- The marginal cost of labor is the cost to the firm of hiring one more worker. To find the marginal cost of labor, one must divide the change in wage by the change in labor.
- Because the monopsonist is the sole employer in the labor market, it can offer any wage that it wishes. However, the marginal cost of labor will be greater than the wage for any number of workers more than one because hiring more than one worker requires paying a higher wage rate for both the new worker and all previous hires. A monopsony will hire workers up to the point where its demand for labor equals the marginal cost of additional labor.
- Firms have a profit incentive to sell to everyone, regardless of race, ethnicity, religion, or gender.
- A business that needs to hire workers to expand may also find that if it draws only from its accustomed pool of workers—say, white men—it lacks the workers it needs to expand production. Such a business would have an incentive to hire more women and minorities.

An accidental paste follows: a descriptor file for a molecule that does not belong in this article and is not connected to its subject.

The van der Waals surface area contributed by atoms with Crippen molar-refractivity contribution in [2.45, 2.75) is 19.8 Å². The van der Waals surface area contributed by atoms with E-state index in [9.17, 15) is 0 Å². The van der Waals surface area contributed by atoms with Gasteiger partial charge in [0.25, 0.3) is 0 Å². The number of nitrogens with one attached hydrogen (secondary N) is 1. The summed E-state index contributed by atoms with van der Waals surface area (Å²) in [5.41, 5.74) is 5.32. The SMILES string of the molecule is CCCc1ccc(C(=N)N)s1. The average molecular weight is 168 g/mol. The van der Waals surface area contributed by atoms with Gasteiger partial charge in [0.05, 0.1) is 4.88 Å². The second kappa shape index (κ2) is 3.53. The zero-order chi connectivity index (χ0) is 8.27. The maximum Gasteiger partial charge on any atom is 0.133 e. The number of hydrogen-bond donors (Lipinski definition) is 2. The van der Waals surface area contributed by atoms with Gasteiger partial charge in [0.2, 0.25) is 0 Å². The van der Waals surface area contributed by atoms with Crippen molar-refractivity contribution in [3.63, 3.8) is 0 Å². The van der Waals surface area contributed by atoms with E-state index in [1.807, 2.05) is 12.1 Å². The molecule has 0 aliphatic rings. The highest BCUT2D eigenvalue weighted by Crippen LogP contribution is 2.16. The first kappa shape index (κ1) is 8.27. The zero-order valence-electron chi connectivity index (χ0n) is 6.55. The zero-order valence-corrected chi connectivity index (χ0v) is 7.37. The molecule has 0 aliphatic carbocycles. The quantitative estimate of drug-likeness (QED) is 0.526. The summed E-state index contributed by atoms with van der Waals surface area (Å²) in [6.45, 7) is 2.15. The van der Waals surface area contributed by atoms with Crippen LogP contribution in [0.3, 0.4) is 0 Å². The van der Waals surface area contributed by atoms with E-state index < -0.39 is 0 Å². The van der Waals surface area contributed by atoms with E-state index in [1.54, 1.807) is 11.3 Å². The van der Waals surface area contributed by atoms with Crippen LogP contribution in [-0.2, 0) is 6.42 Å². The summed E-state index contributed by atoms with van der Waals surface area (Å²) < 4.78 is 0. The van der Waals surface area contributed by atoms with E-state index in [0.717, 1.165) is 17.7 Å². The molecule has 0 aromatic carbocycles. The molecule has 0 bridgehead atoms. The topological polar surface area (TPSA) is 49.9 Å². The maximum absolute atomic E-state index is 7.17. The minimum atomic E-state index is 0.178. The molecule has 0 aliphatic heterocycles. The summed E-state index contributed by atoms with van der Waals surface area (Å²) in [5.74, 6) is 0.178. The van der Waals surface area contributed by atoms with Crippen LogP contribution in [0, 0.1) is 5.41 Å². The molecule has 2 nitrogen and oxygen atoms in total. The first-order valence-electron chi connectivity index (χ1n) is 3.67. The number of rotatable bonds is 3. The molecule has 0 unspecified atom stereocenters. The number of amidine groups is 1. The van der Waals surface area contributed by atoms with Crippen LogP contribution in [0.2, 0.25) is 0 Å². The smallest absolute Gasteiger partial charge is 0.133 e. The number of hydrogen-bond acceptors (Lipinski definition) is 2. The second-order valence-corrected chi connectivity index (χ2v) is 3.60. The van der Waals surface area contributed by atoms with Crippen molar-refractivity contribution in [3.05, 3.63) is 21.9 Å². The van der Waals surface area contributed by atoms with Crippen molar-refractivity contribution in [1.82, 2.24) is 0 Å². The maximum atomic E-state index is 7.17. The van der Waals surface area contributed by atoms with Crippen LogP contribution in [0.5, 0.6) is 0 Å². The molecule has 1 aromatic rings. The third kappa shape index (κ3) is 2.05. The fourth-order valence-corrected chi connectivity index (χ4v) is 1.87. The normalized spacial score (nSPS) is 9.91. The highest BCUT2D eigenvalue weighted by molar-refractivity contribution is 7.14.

- A discriminatory business that is underpaying its workers may find those workers leaving for jobs with another employer who offers better pay. This market pressure could cause the discriminatory business to behave better.
No. The earnings gap does not prove discrimination because it does not compare the wages of men and women in the same job who have the same amounts of education, experience, and productivity.
If a large share of immigrants have relatively low skills, then reducing the number of immigrants would shift the supply curve of low-skill labor back to the left, which would tend to raise the equilibrium wage for low-skill labor.